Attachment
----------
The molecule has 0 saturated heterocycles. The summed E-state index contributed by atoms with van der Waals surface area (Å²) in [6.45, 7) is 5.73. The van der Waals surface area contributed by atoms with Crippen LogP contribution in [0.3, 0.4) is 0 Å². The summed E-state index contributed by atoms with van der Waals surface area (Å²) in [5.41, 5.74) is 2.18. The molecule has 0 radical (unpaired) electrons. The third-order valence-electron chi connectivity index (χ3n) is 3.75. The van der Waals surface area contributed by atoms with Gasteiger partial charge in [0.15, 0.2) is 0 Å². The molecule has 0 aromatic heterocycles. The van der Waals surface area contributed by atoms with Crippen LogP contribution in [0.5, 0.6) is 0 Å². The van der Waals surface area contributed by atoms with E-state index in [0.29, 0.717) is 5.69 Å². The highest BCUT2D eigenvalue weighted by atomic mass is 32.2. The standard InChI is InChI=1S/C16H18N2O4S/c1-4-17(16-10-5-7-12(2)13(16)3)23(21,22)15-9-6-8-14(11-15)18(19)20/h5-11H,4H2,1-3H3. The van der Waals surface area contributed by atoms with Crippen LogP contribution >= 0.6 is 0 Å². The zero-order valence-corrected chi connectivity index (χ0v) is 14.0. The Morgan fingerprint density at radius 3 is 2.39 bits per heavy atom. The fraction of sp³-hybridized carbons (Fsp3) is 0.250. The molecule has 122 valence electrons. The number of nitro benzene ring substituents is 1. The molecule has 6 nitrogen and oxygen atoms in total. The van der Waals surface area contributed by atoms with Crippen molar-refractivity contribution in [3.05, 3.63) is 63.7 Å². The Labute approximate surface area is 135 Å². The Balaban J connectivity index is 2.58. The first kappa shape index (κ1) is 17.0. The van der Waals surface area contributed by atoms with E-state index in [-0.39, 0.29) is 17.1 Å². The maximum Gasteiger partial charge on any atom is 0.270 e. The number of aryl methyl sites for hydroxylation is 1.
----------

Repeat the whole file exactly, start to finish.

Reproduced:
The molecule has 0 saturated heterocycles. The summed E-state index contributed by atoms with van der Waals surface area (Å²) in [6.45, 7) is 5.73. The van der Waals surface area contributed by atoms with Crippen LogP contribution in [0.3, 0.4) is 0 Å². The summed E-state index contributed by atoms with van der Waals surface area (Å²) in [5.41, 5.74) is 2.18. The molecule has 0 radical (unpaired) electrons. The third-order valence-electron chi connectivity index (χ3n) is 3.75. The van der Waals surface area contributed by atoms with Gasteiger partial charge in [0.15, 0.2) is 0 Å². The molecule has 0 aromatic heterocycles. The van der Waals surface area contributed by atoms with Crippen LogP contribution in [0.5, 0.6) is 0 Å². The van der Waals surface area contributed by atoms with E-state index in [0.29, 0.717) is 5.69 Å². The highest BCUT2D eigenvalue weighted by atomic mass is 32.2. The standard InChI is InChI=1S/C16H18N2O4S/c1-4-17(16-10-5-7-12(2)13(16)3)23(21,22)15-9-6-8-14(11-15)18(19)20/h5-11H,4H2,1-3H3. The van der Waals surface area contributed by atoms with Crippen LogP contribution >= 0.6 is 0 Å². The zero-order valence-corrected chi connectivity index (χ0v) is 14.0. The Morgan fingerprint density at radius 3 is 2.39 bits per heavy atom. The fraction of sp³-hybridized carbons (Fsp3) is 0.250. The molecule has 122 valence electrons. The number of nitro benzene ring substituents is 1. The molecule has 6 nitrogen and oxygen atoms in total. The van der Waals surface area contributed by atoms with Crippen molar-refractivity contribution in [3.05, 3.63) is 63.7 Å². The Labute approximate surface area is 135 Å². The Balaban J connectivity index is 2.58. The first kappa shape index (κ1) is 17.0. The van der Waals surface area contributed by atoms with E-state index in [-0.39, 0.29) is 17.1 Å². The maximum Gasteiger partial charge on any atom is 0.270 e. The number of aryl methyl sites for hydroxylation is 1.